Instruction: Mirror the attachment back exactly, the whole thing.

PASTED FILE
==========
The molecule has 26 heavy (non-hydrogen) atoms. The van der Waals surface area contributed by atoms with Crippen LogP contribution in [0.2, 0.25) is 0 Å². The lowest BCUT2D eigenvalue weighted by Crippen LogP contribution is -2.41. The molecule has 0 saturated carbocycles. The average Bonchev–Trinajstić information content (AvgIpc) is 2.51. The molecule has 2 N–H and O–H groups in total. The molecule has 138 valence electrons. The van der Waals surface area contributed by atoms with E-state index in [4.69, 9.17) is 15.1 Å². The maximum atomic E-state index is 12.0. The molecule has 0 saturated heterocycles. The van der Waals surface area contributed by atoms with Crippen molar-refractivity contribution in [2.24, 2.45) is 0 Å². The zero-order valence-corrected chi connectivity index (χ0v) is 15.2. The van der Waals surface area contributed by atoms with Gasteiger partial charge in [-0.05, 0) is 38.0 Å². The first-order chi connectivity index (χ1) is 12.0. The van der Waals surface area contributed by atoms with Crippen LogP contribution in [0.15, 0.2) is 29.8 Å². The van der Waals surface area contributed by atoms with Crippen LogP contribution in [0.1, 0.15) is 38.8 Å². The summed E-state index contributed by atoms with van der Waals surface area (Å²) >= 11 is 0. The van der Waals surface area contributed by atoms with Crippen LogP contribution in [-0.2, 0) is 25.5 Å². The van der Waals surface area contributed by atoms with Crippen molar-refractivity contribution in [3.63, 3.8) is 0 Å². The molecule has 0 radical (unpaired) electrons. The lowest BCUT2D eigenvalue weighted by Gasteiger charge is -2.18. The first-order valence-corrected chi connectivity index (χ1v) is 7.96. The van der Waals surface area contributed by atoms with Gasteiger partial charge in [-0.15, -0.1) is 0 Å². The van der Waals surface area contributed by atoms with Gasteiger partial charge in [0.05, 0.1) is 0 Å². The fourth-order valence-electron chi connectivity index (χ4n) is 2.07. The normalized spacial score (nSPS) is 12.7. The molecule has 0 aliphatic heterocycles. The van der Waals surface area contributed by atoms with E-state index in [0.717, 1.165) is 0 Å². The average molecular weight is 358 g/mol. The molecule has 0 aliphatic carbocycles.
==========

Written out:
The molecule has 26 heavy (non-hydrogen) atoms. The van der Waals surface area contributed by atoms with Crippen LogP contribution in [0.2, 0.25) is 0 Å². The lowest BCUT2D eigenvalue weighted by Crippen LogP contribution is -2.41. The molecule has 0 saturated carbocycles. The average Bonchev–Trinajstić information content (AvgIpc) is 2.51. The molecule has 2 N–H and O–H groups in total. The molecule has 138 valence electrons. The van der Waals surface area contributed by atoms with E-state index in [4.69, 9.17) is 15.1 Å². The maximum atomic E-state index is 12.0. The molecule has 0 saturated heterocycles. The van der Waals surface area contributed by atoms with Crippen molar-refractivity contribution in [2.24, 2.45) is 0 Å². The zero-order valence-corrected chi connectivity index (χ0v) is 15.2. The van der Waals surface area contributed by atoms with Gasteiger partial charge in [-0.05, 0) is 38.0 Å². The first-order chi connectivity index (χ1) is 12.0. The van der Waals surface area contributed by atoms with Crippen LogP contribution in [0.15, 0.2) is 29.8 Å². The van der Waals surface area contributed by atoms with Crippen LogP contribution in [0.1, 0.15) is 38.8 Å². The summed E-state index contributed by atoms with van der Waals surface area (Å²) >= 11 is 0. The van der Waals surface area contributed by atoms with Crippen LogP contribution in [-0.2, 0) is 25.5 Å². The van der Waals surface area contributed by atoms with Crippen molar-refractivity contribution in [3.63, 3.8) is 0 Å². The molecule has 0 radical (unpaired) electrons. The lowest BCUT2D eigenvalue weighted by Gasteiger charge is -2.18. The first-order valence-corrected chi connectivity index (χ1v) is 7.96. The van der Waals surface area contributed by atoms with Gasteiger partial charge in [-0.15, -0.1) is 0 Å². The van der Waals surface area contributed by atoms with Gasteiger partial charge in [0.05, 0.1) is 0 Å². The fourth-order valence-electron chi connectivity index (χ4n) is 2.07. The normalized spacial score (nSPS) is 12.7. The molecule has 0 aliphatic heterocycles. The van der Waals surface area contributed by atoms with E-state index in [0.717, 1.165) is 0 Å². The average molecular weight is 358 g/mol. The molecule has 0 aliphatic carbocycles.